Terii’s Cycling Babble


Please Let It Be The LAST!
August 17, 2012, 5:26 am
Filed under: Misc

Loke continues to suffer. Or he did as of last night.

The surgery may have gone well, but everything else has been pure, unadulterated HELL. I expected it to be somewhat difficult the first night and most of the next day, but it was beyond difficult.

Bringing Loke home was utter chaos. He was so out of his head, he started using the bathroom in the clinic and could barely walk as they pushed him up a steep set of stairs. I have no idea WHY they made him climb those. They had a perfectly good door on the lower level he could have gone out of. I hurried the poor fuzzy out to Jens and rushed back in for the rest. I was handed a packet of information and told I’d pay on Thursday when I brought him in for a check up.

Went back out and Jens began looking over the info sheets as I walked around with my suffering cycle buddy. “Where are the pills?” Jens asked.

“What pills?”

“He’s supposed to get some sedative pills for tonight.”

Rolling my eyes, I handed over the leash and ran back in. The vet tech had no idea what I was talking about. After yelling back and forth through the busy clinic with the vet, she finally rolled her eyes to get them. Yes, much eye rolling was done by all.

So, back out to the car where Loke somehow managed to jump into the car before Jens could grab him to pick him up. I guess the furry one was that desperate to leave. Jens was pretty unimpressed with the whole thing as well.

On the way home, I read through the info. I noticed it mentioned a morphine patch. I asked Jens if he’d seen one on the inside of Loke’s legs. I checked and wouldn’t you know it, no morphine patch. I was appalled and Jens went from unimpressed to furious. Our poor husky had just incredibly painful surgery, was coming out of his anesthesia (local and general) and had NO pain management.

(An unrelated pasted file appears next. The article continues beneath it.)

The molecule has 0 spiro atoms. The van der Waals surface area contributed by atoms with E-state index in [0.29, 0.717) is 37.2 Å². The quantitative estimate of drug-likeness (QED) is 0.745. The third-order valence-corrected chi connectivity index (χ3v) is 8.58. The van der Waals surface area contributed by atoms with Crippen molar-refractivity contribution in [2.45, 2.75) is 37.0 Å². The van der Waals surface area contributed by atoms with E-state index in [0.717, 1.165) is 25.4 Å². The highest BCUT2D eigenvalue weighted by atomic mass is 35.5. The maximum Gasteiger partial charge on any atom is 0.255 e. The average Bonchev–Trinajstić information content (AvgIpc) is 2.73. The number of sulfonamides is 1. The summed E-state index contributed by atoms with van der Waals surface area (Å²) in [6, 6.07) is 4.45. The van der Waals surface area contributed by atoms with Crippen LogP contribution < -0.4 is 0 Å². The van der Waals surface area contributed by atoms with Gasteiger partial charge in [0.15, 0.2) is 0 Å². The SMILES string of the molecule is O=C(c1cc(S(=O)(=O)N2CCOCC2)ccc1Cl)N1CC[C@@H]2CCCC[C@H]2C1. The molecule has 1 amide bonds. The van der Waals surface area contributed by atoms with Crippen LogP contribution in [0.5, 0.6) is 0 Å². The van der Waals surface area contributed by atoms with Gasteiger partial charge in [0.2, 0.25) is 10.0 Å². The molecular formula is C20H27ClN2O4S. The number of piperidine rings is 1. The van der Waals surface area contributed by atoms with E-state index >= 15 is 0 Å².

We turned around and I called ahead to tell him they’d forgotten his patch. Jens went in with me that time and had WORDS with the vet. He managed to not yell. Everyone was quite apologetic as Loke had part of his tummy shaved for the patch.

The hell did not stop there. We got Loke home and made him as comfortable as we could while covering everywhere Loke might walk or lay with tarps since it could get messy. The whining began. Even with the pain meds and still so groggy with the anesthesia and sedation his tongue wouldn’t stay in his mouth and flat as a rug on his side with eyes closed, Loke couldn’t stop whining. Hour and hours of it.

I laid down to try for some sleep with the intention that Jens would wake me up when he needed to come to bed for work in the morning. Instead, he tried to let me sleep with the intention that I would drive him to work the next morning. The whining went on. Jens even went back to the vet around 3 am because Loke got so bad.

I had less than 4 hours of sleep over the night in spite of my husband’s best intentions. Jens much less. He ended up taking a train to work. I spent all of Tuesday dosing Loke with his meds, must have walked him 20+ times since the only time he seemed to have some kind of peace was when he was outside. With his cycling harness, I half carried him like a piece of luggage since he was so groggy with the drugs. He couldn’t support his own weight effectively. It was especially useful getting him up and down the stairs.

Jens had a very critical set of meetings on Wednesday. Very apologetically, he went to his parents to sleep though his mother (incredibly sweet woman I’m happy to have as a mother-in-law) came to stay overnight and help. Still the whining went on, occasionally spiking into soft howls. My legs and feet were killing me from all the walks. Granted, each was no longer than 200 – 300 meters as Loke himself kept them quiet short. He’d stagger on for a while, then stop to look at me and then toward home before leading the way back the way we’d come. At least his appetite showed signs of returning.